Here's a thought : every time I seek to better myself as a human being and a composer (the only musician I'm in compettion with is myself!) and I reach that higher rung on the ladder of my own personal ideals, I have made it. In the broader scheme of later things, and thinking back to your thoughts about those "who never quite made it" - one never really does, fully. Each piece of music I write is really the first piece of music - way leads on to way, and each "making it" impels me to "make it" further - it's all a progression. Forgive me if this is becoming a bit convoluted. I think the feeling I'm trying to get across here is that all things are borne of
one another - if I write a piece of music that even comes close to the desired effect I hoped to create, then I've made it. But then it's time to move on to the next work - to "make it" again.I would go so far as to say that failure can be a success - depending on what you take and learn from it. I can learn more about the structure of a piece of music - how it came into being - through a bad performance as much I can through a perfect performance - and perfection has it's flaws. The quest for perfection in itself could be that fatal flaw which prohibits/restrains greatness.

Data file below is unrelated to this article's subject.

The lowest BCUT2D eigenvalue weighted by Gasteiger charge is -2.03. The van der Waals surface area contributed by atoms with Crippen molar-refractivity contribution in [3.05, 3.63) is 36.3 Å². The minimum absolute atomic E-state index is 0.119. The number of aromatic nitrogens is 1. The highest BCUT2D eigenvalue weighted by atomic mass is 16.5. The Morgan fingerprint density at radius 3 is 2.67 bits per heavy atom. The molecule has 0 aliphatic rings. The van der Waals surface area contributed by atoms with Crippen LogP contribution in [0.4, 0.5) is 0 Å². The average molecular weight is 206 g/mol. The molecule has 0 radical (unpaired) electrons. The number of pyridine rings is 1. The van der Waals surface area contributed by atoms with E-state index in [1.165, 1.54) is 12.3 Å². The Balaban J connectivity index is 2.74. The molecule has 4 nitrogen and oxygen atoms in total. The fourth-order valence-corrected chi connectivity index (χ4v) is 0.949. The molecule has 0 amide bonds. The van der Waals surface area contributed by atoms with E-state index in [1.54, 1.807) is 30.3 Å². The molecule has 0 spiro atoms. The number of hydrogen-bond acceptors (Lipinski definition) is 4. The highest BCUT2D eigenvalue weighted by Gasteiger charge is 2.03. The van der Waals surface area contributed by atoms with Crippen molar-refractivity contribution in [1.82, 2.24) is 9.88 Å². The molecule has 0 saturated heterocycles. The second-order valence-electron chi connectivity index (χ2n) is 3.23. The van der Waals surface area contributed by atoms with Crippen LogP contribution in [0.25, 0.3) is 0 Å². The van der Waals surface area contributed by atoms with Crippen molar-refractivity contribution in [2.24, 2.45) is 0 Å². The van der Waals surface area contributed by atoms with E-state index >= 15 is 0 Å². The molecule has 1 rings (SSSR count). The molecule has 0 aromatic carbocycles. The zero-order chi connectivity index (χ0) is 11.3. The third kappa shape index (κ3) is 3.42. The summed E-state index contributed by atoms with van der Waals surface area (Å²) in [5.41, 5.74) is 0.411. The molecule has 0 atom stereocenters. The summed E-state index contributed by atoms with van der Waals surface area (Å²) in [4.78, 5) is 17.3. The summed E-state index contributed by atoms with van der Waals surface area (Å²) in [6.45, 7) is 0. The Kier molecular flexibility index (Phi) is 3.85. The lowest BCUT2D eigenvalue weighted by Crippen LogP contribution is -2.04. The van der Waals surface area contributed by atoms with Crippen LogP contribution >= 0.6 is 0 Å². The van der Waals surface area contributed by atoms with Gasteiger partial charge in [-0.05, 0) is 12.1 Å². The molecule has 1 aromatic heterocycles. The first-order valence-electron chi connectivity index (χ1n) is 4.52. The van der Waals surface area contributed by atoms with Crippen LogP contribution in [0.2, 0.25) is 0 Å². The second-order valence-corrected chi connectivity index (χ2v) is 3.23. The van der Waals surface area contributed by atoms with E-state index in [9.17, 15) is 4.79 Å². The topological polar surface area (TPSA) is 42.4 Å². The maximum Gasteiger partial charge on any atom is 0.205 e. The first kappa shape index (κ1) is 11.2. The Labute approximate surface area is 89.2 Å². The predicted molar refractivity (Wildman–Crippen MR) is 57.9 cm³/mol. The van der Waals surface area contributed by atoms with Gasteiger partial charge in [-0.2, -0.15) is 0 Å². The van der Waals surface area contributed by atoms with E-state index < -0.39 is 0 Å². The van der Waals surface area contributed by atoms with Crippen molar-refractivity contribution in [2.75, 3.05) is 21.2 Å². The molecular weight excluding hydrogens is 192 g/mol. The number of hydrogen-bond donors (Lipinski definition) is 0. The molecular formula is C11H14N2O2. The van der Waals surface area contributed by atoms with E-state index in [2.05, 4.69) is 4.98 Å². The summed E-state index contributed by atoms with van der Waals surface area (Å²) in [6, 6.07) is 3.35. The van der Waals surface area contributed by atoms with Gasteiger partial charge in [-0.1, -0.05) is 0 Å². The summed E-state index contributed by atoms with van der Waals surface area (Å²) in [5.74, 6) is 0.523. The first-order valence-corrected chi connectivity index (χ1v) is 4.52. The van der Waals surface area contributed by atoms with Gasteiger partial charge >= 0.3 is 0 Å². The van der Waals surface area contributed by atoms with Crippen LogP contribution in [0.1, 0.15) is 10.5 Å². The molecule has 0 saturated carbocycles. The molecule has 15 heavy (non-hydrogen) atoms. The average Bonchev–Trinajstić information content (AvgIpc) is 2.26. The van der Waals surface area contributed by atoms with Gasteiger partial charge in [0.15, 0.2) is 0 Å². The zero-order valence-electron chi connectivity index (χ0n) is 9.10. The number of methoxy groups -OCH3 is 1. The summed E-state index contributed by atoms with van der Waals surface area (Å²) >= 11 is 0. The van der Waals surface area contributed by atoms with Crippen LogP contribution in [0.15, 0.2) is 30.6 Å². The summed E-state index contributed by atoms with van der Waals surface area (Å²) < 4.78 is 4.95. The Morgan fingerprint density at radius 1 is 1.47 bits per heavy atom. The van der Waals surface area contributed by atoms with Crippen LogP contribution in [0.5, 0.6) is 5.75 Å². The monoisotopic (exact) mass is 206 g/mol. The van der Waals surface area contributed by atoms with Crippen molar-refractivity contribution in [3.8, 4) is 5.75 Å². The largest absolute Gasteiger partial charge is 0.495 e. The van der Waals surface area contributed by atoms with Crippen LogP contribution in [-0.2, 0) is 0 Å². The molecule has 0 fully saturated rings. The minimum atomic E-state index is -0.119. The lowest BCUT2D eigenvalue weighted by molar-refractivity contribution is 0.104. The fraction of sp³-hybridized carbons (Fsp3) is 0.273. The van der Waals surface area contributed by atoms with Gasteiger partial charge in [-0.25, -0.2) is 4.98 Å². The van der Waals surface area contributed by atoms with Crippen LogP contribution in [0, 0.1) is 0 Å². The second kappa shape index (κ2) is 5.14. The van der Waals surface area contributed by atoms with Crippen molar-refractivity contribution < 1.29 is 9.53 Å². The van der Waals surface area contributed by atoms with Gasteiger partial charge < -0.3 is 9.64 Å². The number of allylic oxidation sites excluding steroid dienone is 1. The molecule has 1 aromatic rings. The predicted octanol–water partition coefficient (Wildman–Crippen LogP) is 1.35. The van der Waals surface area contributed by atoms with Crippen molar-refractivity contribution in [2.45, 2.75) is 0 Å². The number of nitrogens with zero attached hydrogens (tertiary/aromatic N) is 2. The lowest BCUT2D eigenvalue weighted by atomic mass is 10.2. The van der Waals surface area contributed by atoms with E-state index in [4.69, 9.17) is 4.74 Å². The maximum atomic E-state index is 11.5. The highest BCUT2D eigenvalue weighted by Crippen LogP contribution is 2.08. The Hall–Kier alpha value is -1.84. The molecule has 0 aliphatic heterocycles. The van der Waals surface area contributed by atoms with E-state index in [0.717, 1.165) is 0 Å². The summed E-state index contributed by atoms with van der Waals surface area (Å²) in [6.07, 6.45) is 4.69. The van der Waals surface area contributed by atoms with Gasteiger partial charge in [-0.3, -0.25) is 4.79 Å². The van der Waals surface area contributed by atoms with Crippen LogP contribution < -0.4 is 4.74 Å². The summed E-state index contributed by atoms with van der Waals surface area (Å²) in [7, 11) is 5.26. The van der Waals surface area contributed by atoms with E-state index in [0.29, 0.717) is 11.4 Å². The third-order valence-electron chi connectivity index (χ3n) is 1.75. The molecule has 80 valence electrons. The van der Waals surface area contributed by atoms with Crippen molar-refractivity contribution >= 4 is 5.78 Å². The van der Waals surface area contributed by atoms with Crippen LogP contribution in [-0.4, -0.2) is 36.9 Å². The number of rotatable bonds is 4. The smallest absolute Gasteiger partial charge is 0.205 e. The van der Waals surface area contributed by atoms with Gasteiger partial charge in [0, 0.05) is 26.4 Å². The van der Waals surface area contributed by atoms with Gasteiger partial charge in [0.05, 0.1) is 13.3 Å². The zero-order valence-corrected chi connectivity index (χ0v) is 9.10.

These thoughts come to respectfully in the spirit of goodwill.

Best wishes with your venture and success to you!


Anonymous said...

The question of greatness beckons a further journey down another avenue - perhaps the road less travelled - with snippets of thoughts from my previous post as companions. I hope you don't mind.

Success can mean many things and the concept of greatness is as equally diverse.

History recounts the tale of the Athenian philosopher Diogenes, who with nothing but the coarse clothing on his back, sat impoversihed in the town's square drinking water from out his tin cup but to observe another even less fortunate than he drink water from out nothing but his cupped hands. Diogenes threw away his cup. History also records that Alexander the Great, the King of Macedonia and conqueror of the Eastern world who vastly extended the influence of Greek civilization once remarked : "If I were not Alexander, I should wish to be Diogenes!"

In our own time, when asked what makes a singer great, Tony Bennett replied : "It's what they leave out!"

Less can be more. The French call this "depouillement" : to strip away to only what is essential - in short, to sum up.

The synonyms for success are as wide reaching as Alexander's wish : accomplishment, achievement, attainment, control, fame, fortune, progress, prosperity and perhaps more importantly, realization.